|Title||Effects of Party Cues on the Perceived Legitimacy for International Organizations|
|C1 Background and Explanation of Rationale||
This study explores when and to what extent party cues impact the perceived legitimacy of international organizations (IOs). It builds on and extends a stream of research interested in effects of elite communication on public opinion toward international issues and organizations (Maier et al. 2012; Guisinger and Saunders 2017; Torcal et al. 2018; Dellmuth and Tallberg 2019). This stream in turn relates to a broader literature on the effects of elite cueing and framing on public opinion (for overviews, see Druckman and Lupia 2000; Chong and Druckman 2007; Busby et al. 2018).
In our earlier research, we have assessed the effects of communication by three types of elites on the popular legitimacy of IOs: national governments, civil society organizations, and IOs themselves (Dellmuth and Tallberg 2019). We found that both national governments and civil society organizations are capable of swaying people’s opinions of IOs, particularly through negative messages, while communication by IOs themselves tends to be less effective. In this study, we take our research one step further by focusing specifically on the effects of party cues on the perceived legitimacy of IOs. This is based on the intuition that party cues may function as a heuristic for citizens, not only in domestic politics (Levendusky 2010; Druckman et al. 2013; Leeper and Slothuus 2010; Brookman and Butler 2017), but also in opinion formation regarding IOs. For this purpose, we have designed two vignette experiments that tests the effects of party cues, party polarization, and partisan identity on citizen perceptions of IO legitimacy.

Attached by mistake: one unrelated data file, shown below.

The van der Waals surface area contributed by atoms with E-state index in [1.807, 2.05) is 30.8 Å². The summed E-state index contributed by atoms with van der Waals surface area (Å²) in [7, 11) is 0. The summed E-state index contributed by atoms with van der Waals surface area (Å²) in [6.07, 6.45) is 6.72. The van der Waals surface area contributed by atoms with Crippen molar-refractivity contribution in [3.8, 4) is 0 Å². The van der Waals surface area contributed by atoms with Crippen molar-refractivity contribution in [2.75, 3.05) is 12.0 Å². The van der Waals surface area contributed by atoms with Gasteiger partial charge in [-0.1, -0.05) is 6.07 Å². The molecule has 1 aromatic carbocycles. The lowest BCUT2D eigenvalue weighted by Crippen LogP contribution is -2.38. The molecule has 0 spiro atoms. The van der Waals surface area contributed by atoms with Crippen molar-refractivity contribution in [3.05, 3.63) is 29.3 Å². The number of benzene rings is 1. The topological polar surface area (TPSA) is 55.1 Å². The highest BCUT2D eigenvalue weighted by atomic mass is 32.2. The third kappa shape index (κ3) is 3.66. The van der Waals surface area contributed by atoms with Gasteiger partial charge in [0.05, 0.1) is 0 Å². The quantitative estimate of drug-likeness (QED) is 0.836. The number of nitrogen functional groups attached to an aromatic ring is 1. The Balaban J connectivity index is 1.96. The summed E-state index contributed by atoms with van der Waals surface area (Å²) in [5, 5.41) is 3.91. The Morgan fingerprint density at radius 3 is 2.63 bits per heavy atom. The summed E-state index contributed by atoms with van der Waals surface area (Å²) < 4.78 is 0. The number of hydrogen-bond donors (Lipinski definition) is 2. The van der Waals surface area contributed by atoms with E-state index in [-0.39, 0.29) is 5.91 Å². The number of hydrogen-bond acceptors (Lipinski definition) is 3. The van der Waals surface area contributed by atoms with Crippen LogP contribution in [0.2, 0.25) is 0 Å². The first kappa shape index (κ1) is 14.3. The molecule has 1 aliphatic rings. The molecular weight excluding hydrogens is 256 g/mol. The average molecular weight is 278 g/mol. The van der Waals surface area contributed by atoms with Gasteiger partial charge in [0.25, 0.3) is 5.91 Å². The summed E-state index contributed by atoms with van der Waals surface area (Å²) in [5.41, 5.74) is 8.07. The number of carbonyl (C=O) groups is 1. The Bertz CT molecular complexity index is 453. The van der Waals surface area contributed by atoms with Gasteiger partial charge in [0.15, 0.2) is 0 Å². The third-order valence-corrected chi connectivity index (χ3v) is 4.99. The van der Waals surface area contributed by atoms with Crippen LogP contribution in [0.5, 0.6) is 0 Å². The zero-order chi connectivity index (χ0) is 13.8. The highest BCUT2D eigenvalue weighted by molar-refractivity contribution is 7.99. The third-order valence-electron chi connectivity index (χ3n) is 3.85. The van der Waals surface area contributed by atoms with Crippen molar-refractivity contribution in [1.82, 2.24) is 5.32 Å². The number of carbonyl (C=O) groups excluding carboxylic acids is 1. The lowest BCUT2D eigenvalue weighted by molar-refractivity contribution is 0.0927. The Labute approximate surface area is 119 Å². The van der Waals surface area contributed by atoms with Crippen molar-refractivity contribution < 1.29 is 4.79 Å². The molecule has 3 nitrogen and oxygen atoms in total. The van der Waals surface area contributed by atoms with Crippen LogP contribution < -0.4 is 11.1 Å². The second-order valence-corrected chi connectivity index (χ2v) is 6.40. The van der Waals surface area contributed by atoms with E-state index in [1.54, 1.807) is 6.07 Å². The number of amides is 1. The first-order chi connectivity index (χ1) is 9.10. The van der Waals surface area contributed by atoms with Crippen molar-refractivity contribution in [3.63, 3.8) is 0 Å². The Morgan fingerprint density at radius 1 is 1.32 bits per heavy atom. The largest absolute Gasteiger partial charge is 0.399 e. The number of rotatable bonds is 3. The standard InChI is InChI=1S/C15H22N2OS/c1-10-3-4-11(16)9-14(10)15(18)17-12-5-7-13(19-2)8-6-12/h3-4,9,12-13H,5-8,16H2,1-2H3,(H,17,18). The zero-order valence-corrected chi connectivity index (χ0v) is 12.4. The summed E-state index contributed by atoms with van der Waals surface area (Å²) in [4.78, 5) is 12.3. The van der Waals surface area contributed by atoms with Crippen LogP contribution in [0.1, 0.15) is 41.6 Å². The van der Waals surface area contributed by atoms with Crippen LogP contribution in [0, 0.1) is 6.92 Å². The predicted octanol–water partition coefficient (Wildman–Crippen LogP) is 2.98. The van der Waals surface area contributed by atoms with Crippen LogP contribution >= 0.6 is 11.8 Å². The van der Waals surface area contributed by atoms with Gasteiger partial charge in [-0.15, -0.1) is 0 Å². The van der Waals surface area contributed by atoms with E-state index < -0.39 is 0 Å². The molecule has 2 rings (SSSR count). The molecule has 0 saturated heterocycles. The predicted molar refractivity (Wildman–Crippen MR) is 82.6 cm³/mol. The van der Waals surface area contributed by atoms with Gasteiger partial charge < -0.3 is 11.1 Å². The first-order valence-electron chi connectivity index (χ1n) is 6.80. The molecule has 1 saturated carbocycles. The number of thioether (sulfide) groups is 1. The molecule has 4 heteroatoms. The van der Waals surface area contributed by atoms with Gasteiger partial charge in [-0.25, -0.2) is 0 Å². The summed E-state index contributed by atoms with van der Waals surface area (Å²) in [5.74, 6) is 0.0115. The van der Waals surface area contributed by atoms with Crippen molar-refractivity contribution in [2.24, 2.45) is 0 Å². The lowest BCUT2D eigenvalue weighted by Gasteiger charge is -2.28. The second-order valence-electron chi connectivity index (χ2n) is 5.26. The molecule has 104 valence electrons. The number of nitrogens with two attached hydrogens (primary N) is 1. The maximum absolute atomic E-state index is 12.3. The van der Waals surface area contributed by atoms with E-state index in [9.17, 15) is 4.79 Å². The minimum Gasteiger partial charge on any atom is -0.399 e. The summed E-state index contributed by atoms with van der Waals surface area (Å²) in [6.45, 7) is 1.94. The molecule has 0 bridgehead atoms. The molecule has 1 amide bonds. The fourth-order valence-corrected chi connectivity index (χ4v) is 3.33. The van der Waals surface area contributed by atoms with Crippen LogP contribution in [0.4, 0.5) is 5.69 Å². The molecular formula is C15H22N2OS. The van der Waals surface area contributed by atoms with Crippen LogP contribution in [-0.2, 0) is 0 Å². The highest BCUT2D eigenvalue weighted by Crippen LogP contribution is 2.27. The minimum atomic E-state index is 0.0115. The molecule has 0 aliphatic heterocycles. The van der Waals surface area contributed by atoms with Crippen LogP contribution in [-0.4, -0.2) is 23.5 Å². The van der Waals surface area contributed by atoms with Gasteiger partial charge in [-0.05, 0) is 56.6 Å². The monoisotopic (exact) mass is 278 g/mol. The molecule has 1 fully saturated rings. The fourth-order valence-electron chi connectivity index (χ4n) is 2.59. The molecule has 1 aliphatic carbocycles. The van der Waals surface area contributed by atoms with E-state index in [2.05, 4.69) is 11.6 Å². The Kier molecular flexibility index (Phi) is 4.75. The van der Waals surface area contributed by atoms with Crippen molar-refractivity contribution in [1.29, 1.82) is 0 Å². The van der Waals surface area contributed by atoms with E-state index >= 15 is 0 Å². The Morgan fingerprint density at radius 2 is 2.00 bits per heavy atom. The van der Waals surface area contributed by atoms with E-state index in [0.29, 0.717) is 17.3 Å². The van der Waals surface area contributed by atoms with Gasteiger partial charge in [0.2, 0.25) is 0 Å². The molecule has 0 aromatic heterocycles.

|C2 What are the hypotheses to be tested?||
We operationalize legitimacy beliefs using the measure of confidence in IOs. The experiments test three hypotheses about effects of party cues, party polarization, and partisan identity on citizens’ legitimacy beliefs vis-à-vis IOs, building on the work of Druckman et al. (2013).
H1 Party cues: When partisans receive a frame sponsored by their party and a conflicting frame sponsored by another party, they will be more likely to move in the direction of their party’s frame than in the direction of the other party’s frame.
H2 Party polarization: In a polarized environment, when partisans receive a frame sponsored by their own party and a conflicting frame sponsored by another party, they will be more likely to move in the direction of their party’s frame than in the direction of the other party’s frame to a greater extent than they do in a non-polarized environment.
H3 Partisan identity: The strength of the effect of party cues (H1) and party polarization (H2) will be stronger among citizens with a stronger partisan identity.